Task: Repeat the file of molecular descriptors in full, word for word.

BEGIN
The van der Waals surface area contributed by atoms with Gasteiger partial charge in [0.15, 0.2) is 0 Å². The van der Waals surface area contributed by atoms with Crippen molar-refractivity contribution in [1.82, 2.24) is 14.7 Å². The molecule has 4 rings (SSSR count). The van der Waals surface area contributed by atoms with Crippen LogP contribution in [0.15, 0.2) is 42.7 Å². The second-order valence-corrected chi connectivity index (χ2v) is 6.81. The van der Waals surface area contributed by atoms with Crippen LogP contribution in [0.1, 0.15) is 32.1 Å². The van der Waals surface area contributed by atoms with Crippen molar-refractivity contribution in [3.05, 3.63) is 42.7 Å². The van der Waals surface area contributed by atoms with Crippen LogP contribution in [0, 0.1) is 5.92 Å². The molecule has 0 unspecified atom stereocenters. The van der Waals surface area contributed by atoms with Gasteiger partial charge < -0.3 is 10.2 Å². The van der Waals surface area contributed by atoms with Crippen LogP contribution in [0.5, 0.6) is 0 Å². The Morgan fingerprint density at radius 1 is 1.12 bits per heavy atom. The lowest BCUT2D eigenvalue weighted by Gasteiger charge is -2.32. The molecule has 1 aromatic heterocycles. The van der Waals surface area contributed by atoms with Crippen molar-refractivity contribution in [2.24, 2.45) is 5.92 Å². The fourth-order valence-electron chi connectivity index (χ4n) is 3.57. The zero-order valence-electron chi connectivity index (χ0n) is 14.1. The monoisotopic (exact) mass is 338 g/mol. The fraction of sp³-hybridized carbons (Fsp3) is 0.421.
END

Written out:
The van der Waals surface area contributed by atoms with Gasteiger partial charge in [0.15, 0.2) is 0 Å². The van der Waals surface area contributed by atoms with Crippen molar-refractivity contribution in [1.82, 2.24) is 14.7 Å². The molecule has 4 rings (SSSR count). The van der Waals surface area contributed by atoms with Crippen LogP contribution in [0.15, 0.2) is 42.7 Å². The second-order valence-corrected chi connectivity index (χ2v) is 6.81. The van der Waals surface area contributed by atoms with Crippen LogP contribution in [0.1, 0.15) is 32.1 Å². The van der Waals surface area contributed by atoms with Crippen molar-refractivity contribution in [3.05, 3.63) is 42.7 Å². The van der Waals surface area contributed by atoms with Crippen LogP contribution in [0, 0.1) is 5.92 Å². The molecule has 0 unspecified atom stereocenters. The van der Waals surface area contributed by atoms with Gasteiger partial charge < -0.3 is 10.2 Å². The van der Waals surface area contributed by atoms with Crippen LogP contribution in [0.5, 0.6) is 0 Å². The Morgan fingerprint density at radius 1 is 1.12 bits per heavy atom. The lowest BCUT2D eigenvalue weighted by Gasteiger charge is -2.32. The molecule has 1 aromatic heterocycles. The van der Waals surface area contributed by atoms with Crippen molar-refractivity contribution in [2.24, 2.45) is 5.92 Å². The fourth-order valence-electron chi connectivity index (χ4n) is 3.57. The zero-order valence-electron chi connectivity index (χ0n) is 14.1. The monoisotopic (exact) mass is 338 g/mol. The fraction of sp³-hybridized carbons (Fsp3) is 0.421.